Russia’s cyberattacks against Ukrainian civilian and critical infrastructure has shown what it looks like when cyberattacks are part of warfare. What remains to be seen is whether the world will treat them as war crimes.
“For too long, the world has been considering cyber terrorism as something unrealistic, too sci-fi-ish, and cyber weapons as not posing any serious threat,” says Victor Zhora, deputy chairman and chief digital transformation at the State Service of Special Communication and Information Protection of Ukraine (SSSCIP). “Russia’s war against Ukraine has proven such thinking wrong.”
According to SSSCIP research and military experts, the war is a hybrid one, with “clear correlations between cyberattacks, kinetic, and information attacks,” Zhora says. For example, the energy sector has been targeted by both cyberattacks and missile attacks since the start of the invasion.
Public authorities and local governments, which “operate for civilians’ benefit and are vital for the country,” are the most targeted, Zhora says. Last year the Computer Emergency Response Team of Ukraine (ERT-UA) manually processed 2,194 incidents, with only 308 specifically aimed at the security and defense sector. The situation has remained similar this year — between January and April, CERT-UA handled 701 incidents, with only 39 of them directed at the security and defense sector.
It’s not just critical infrastructure that is under attack. Zhora says the Russians have also deployed massive campaigns aimed at harvesting Ukrainian citizens’ personal data. The purpose of those activities remains unclear to him.
Cyberattacks as War Crimes
The events of the past year-and-a-half have prompted Zhora and other cybersecurity experts to gather evidence of cyberattacks against civilian and critical infrastructure, with the hope of convincing the International Criminal Court (ICC) in The Hague to classify those as war crimes.
“We can see that cyberattacks are a part of [R]ussia’s ‘hybrid’ warfare,” Zhora said during WithSecure’s The Sphere event this week in Helsinki. “So the ICC should properly recognize them as a component of the [R]ussian war machine.”
This action, while unprecedented, is necessary, he added.
“When the global democratic community faced the immediate threat, it found itself lacking efficient legal instruments to confront cyber terrorism and cyberattacks as war crimes,” he said. “Now we need to create such instruments from scratch.”
Zhora demands effective mechanisms to punish cyberattacks, although he recognizes that the road to achieving that goal is challenging.
“Such decisions as recognizing that a certain country is a cyber terrorist and needs to be held accountable require strong political will,” he said. “Such will, in turn, depends on how much national governments and international institutions are aware of the risks.”
The plan to hand evidence to the ICC in The Hague was first mentioned by Illia Vitiuk, the head of the Department of Cyber and Information Security at Security Service of Ukraine, in April during the RSA Conference in San Francisco.
The idea of classifying cyberattacks against civilian infrastructure as war crimes is gaining traction in international policy circles. Foreign policy analyst Jessica Berlin, who has traveled to Ukraine on several occasions since the full-scale invasion started, says that rules and classifications should be adjusted when we talk about cyber warfare.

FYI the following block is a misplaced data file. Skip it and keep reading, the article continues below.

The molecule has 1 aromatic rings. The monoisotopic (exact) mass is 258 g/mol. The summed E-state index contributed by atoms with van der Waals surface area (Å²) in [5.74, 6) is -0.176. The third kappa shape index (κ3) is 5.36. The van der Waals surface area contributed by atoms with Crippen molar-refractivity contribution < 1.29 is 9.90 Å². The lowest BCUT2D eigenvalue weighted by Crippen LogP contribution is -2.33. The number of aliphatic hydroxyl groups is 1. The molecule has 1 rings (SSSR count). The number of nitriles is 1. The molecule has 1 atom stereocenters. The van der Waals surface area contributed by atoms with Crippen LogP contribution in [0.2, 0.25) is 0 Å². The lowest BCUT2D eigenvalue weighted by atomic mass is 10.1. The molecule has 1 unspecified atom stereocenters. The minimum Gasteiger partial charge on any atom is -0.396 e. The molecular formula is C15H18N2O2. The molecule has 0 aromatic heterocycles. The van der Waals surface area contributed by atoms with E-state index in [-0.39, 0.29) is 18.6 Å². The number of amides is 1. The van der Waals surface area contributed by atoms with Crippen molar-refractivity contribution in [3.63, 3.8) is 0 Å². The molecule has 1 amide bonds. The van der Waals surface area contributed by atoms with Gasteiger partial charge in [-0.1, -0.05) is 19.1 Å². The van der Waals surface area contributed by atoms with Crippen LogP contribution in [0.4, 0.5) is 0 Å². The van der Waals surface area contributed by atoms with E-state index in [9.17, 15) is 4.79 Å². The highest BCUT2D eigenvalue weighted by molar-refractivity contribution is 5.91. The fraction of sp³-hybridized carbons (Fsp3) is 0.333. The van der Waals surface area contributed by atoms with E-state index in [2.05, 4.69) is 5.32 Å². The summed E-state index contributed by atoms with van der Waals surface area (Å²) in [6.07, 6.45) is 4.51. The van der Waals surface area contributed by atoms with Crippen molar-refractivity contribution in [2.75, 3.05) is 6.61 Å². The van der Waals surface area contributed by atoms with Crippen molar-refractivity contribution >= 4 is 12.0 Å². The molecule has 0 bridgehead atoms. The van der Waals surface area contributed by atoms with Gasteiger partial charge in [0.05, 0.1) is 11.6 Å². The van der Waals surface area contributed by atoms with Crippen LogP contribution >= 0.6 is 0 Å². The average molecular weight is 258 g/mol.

“We live in unprecedented times,” Berlin says. “There’s a lot that’s happening right now that no one was prepared for. And if we try to solve the problems we face with our old rule book, we won’t be able to solve them.”
Boosting Infrastructure Security at Home
Meanwhile, Ukraine is working toward further strengthening its legislation around cybersecurity, asking all public and private entities that own critical infrastructure to conduct security audits and offer detailed explanations concerning their adherence to the specified requirements. Furthermore, it’s demanding that owners of critical infrastructure appoint security experts who will work closely with state agencies to prevent, detect, and respond to cyberattacks.
These provisions are part of Bill No. 8087, which will undergo a second reading within the Parliament of Ukraine in the coming months. The bill was voted in during the first reading in January of this year, and a final vote is expected soon.
This legislation is “very important” and “it is necessary to be adopted very soon,” as it will increase the country’s cyber defense based on the lessons learned since the beginning of the war with Russia, said Zhora.
The bill, which was in the works even before the full-scale invasion that started on Feb. 24, 2022, seeks to strengthen the security of Ukraine’s critical infrastructure. Simultaneously, it aims to enhance the exchange of information regarding cybersecurity incidents, to introduce “a new system of state control over the technical protection of information” and to “create a system of cyber defence units in state authorities,” according to Ukrainian law firm Asters, which helped to draft it.
Ukraine’s head of cybersecurity added that the knowledge gathered by Ukraine is shared with its partners within the cybersecurity community, which are also increasingly targeted and face their own set of challenges.
“We share our experience and know-how with the partner countries’ dedicated cyber defense agencies, businesses and civil sector so that their citizens won’t experience the effects of this aggression themselves,” Zhora said. “We are working hard toward creating a unified secure cyberspace for the entire civilized world.”